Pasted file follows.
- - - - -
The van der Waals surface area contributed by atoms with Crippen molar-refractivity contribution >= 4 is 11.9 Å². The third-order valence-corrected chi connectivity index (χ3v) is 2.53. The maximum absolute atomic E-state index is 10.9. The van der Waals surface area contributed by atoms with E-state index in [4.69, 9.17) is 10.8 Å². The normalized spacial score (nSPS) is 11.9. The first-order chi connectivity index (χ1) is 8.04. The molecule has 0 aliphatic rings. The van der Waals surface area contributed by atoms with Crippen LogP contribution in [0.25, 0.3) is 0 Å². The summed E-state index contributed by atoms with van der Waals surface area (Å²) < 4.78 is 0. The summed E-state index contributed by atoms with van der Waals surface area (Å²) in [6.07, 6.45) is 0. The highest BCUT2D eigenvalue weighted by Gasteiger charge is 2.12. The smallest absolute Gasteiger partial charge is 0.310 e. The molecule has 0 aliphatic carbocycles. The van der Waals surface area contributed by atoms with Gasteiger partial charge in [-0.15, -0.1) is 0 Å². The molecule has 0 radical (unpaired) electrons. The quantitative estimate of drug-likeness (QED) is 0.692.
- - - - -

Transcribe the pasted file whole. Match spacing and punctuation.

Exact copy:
The van der Waals surface area contributed by atoms with Crippen molar-refractivity contribution >= 4 is 11.9 Å². The third-order valence-corrected chi connectivity index (χ3v) is 2.53. The maximum absolute atomic E-state index is 10.9. The van der Waals surface area contributed by atoms with E-state index in [4.69, 9.17) is 10.8 Å². The normalized spacial score (nSPS) is 11.9. The first-order chi connectivity index (χ1) is 8.04. The molecule has 0 aliphatic rings. The van der Waals surface area contributed by atoms with Crippen LogP contribution in [0.25, 0.3) is 0 Å². The summed E-state index contributed by atoms with van der Waals surface area (Å²) < 4.78 is 0. The summed E-state index contributed by atoms with van der Waals surface area (Å²) in [6.07, 6.45) is 0. The highest BCUT2D eigenvalue weighted by Gasteiger charge is 2.12. The smallest absolute Gasteiger partial charge is 0.310 e. The molecule has 0 aliphatic carbocycles. The van der Waals surface area contributed by atoms with Gasteiger partial charge in [-0.15, -0.1) is 0 Å². The molecule has 0 radical (unpaired) electrons. The quantitative estimate of drug-likeness (QED) is 0.692.